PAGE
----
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posted : 2006.Nov.17 @ 8.20pm
>> Déjà Vu, Again and Again

By Evan Ratliff
NY Times
July 2nd, 2006

[Here is a teaser. I found this article absolutely fascinating. The implications are many and they are probably very subtle.]

Pat Shapiro is a vibrant woman of 77, with silver hair, animated blue eyes and a certain air of elegance about her. She lives with her husband, Don, in a white two-story Colonial in Dover, Mass., a picturesque town set on the Charles River east of Boston. After 56 years of marriage, Pat and Don have a playful repartee that borders on "Ozzie and Harriet," and her still-sharp mind is on display in their running banter. "Don, we haven't had an 'icebox' in years," she'll say, interrupting one of his winding stories. "It's called a refrigerator."

Her short-term memory isn't quite what it used to be, she says, but it's nothing that impacts her life. "Her long-term memory is meticulous," Don says. "She can remember details from our trips to Europe years ago that I can't."

One day last December, however, an odd thing happened to Pat Shapiro. She was sitting in a car outside of a store with her daughter Susan, while another daughter, Allison, shopped inside. From the front seat Pat noticed a woman who seemed intensely familiar getting into a nearby car with a baby. "I saw her last time I was here," Pat remarked. "That baby did that exact same thing."

Looking up, Susan thought the comment strange; it seemed odd even that her mother had been to this store recently. Then Pat noticed another woman, smoking and chatting on a cellphone. "There's that woman who was smoking a cigarette, with the scarf on," she said.

This time, Susan protested. "Ma, the chances of the other woman, who doesn't know that woman, coming to the parking lot, smoking a cigarette —"

"No, they were there last time," Pat insisted. She couldn't place when exactly she'd been there before, but she felt positive she'd seen the women.

Allison returned, and as they left, Pat noticed two nuns on the sidewalk. They, too, she said, had certainly been there before.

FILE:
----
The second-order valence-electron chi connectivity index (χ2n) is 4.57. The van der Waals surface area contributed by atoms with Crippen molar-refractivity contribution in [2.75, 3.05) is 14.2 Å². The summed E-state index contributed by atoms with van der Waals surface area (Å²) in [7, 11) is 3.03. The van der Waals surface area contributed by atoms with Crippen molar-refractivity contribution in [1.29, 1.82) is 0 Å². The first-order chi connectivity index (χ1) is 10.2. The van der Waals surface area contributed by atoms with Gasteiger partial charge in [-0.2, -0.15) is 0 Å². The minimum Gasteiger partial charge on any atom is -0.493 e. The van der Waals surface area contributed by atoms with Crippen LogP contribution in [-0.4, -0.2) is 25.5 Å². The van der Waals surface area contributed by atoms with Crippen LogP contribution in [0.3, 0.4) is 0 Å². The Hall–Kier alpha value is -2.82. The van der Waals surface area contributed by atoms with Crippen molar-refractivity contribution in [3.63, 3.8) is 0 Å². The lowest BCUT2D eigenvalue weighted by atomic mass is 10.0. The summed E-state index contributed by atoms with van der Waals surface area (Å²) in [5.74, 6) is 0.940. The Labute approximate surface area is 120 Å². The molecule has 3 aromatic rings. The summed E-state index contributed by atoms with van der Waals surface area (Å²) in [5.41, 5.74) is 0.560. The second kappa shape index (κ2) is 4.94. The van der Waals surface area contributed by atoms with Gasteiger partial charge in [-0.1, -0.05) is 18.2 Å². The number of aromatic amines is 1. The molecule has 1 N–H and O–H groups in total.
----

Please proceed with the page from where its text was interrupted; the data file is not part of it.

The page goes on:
"Mom, are you O.K.?" Susan asked.

"I feel fine," Pat replied.

Worried, Susan called her father later that day and asked if Pat had ever claimed to recognize strange people or places. "Oh, it happens every once in a while," he said. Susan asked if the episodes bothered him. "Only when she is determined to make me think that something has gone on that way," he said.

Later, though, Pat admitted to Susan that she was having such experiences frequently. As often as several times a day, in fact, she was struck with what sounded to Susan like an intense sensation of déjà vu, a familiarity with a place or situation that — logically, at least — she couldn't have encountered before. She would claim to recognize details of restaurants she'd never been to, and occasionally greeted total strangers as if she'd met them before. To Pat, in such moments, the familiarity didn't feel like déjà vu. It just felt like a memory. Like reality.

Take a moment to remember what happened during your day yesterday. Images and sounds begin to flash through your mind: people you spoke to, places you went, meals you ate. One scene cues up another, leading you on vivid tangents as you cycle through the day. Now ask yourself: how do you know that you are remembering those images as they happened, not altering or inventing them? The question sounds inane at first; you were there, after all. But what is it about those images that makes them authentic to you? Try inserting a completely false memory into your day, say that of running into a celebrity. You can picture it, sure, but it doesn't feel real. Why not?